As previously mentioned, aramids and other high-tech stuff may not melt, so you can tape, whip, glue, dip, or shrink the ends.



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fall_risk

Well-Known Member
True blue and vortex will both melt easy, not sure about the RIT.

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SomethingWitty

Well-Known Member
The little RIT is a solid tech cover, isn't it? I don't know about the 10mm. It felt too gummy to me so I never bothered with it.
 

ATH

Well-Known Member
I wrap in tape before cutting - cut in the middle of the tape. Melt both ends. Then I use old pieces of small diameter throwline to whip the ends (run the torch real gently over that to lock in in - not enough to start to burn through...just enough to start to melt it together), then slide heat-shrink wrap over that.

I'd tried hot knife cutters, but when I cut through the taped areas with a very sharp utility knife then melt the ends I like the results better.
 

Tom Dunlap

Here from the beginning
In Brion Toss’s Chapman Knots book he calls this a Butane Backsplice. Hahaha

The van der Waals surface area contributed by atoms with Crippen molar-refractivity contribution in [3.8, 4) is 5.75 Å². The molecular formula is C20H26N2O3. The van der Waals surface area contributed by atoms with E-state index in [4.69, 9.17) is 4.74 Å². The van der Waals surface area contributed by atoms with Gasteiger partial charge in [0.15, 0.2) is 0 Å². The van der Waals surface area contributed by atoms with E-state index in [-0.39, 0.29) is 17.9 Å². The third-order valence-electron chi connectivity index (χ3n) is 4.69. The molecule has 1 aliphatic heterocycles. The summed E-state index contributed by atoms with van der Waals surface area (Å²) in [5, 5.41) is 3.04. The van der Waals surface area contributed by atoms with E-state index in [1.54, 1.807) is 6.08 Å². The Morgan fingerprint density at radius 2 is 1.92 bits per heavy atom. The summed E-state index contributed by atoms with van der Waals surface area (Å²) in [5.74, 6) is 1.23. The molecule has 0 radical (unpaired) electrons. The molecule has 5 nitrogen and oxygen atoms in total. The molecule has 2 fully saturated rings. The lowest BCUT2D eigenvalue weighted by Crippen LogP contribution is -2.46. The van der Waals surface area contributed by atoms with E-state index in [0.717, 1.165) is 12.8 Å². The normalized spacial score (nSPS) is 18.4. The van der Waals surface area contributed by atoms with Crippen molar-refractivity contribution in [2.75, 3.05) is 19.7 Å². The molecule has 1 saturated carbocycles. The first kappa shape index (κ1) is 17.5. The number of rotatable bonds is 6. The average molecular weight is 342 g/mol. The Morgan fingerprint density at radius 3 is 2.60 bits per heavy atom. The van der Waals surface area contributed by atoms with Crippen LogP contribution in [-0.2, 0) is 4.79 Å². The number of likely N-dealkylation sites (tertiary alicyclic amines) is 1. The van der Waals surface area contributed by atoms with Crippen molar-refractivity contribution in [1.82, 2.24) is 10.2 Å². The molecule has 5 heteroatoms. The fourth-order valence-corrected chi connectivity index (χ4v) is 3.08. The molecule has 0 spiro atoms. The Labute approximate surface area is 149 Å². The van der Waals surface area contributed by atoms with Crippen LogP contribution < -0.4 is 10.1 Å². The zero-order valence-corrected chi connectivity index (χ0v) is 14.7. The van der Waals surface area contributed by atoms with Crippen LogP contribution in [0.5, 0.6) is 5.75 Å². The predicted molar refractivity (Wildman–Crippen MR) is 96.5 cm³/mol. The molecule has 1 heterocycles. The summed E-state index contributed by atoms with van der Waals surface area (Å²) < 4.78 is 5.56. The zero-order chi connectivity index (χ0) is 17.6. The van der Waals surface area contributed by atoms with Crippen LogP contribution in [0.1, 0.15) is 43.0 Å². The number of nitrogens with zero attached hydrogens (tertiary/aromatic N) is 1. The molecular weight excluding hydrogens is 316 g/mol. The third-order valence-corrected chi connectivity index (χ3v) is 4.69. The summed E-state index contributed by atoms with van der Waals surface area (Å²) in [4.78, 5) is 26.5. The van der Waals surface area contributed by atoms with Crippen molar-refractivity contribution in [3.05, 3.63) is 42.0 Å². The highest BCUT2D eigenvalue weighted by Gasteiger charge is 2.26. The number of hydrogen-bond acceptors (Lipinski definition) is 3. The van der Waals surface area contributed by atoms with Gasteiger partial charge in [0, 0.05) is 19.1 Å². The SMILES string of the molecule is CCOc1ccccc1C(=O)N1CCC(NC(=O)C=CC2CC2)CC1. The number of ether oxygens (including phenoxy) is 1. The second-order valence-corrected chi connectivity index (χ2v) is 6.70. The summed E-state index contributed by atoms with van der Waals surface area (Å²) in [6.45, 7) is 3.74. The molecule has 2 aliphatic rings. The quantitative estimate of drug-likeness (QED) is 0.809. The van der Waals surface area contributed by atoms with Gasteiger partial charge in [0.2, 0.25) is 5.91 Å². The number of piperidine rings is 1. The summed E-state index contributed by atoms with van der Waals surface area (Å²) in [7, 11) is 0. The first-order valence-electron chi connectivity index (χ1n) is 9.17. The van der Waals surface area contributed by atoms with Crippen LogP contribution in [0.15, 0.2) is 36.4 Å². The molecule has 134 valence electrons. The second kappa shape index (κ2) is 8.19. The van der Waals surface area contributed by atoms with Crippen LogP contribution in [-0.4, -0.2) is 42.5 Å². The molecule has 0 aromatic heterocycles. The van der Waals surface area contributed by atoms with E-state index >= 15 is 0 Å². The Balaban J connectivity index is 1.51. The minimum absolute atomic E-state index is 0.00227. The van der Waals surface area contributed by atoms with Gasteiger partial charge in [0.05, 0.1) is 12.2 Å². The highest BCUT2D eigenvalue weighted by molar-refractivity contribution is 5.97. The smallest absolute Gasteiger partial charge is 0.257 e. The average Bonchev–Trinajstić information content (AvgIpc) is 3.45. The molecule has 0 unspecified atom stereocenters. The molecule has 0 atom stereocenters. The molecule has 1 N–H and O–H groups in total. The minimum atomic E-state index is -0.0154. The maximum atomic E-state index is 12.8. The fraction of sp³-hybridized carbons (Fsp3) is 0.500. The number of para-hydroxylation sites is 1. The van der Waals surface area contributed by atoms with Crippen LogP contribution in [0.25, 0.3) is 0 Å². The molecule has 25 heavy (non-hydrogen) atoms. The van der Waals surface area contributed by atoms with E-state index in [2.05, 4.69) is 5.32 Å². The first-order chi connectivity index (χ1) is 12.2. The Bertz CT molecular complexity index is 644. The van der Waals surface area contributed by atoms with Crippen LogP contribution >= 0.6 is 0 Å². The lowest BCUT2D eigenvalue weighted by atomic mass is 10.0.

Adding tape makes it a 3M Backsplice...hey, I’m from Minnesota...gotta think local!

My fav way to secure any core/cover type rope is to wrap electrical tape about 2-3”...dont reef down or stretch the tape wraps tight

Cut in the middle with whatever sharp tool you prefer

Milk out about 4” of core material. Tape tight then hot cut the core. Remove tape and milk the cord back into the cover. The tape wrap is still on the cover ends of course

Hot cut the cover portion separately from the milked-in core

Now you have a rope in a rope. The two layers can milk and move withou bunching up at the ends.

If more cover mills out hot cut again. I’ve never had a core bunch up and bulge the end
 

Bob Bob

Well-Known Member
Has anyone tried dipping the rope end in 100% silicone, with or without tape? I saw this in a video and was interested in hearing people's thoughts...
 

Tom Dunlap

Here from the beginning
@Bob Bob like silicone form a gasket or caulking?

I used Dip It on some tool handles 20 years ago and it’s held up well there are a couple of rope ends that got dipped too. It worked on work ropes but after I learned the core cut method I stopped
 

ghostice

Well-Known Member
In the older days (before wifely complaints about the smell) I used to heat up an old kitchen knife with a propane plumbing torch and use red hot metal to go thru the textile in question - still do this for some of the tree cabling I do.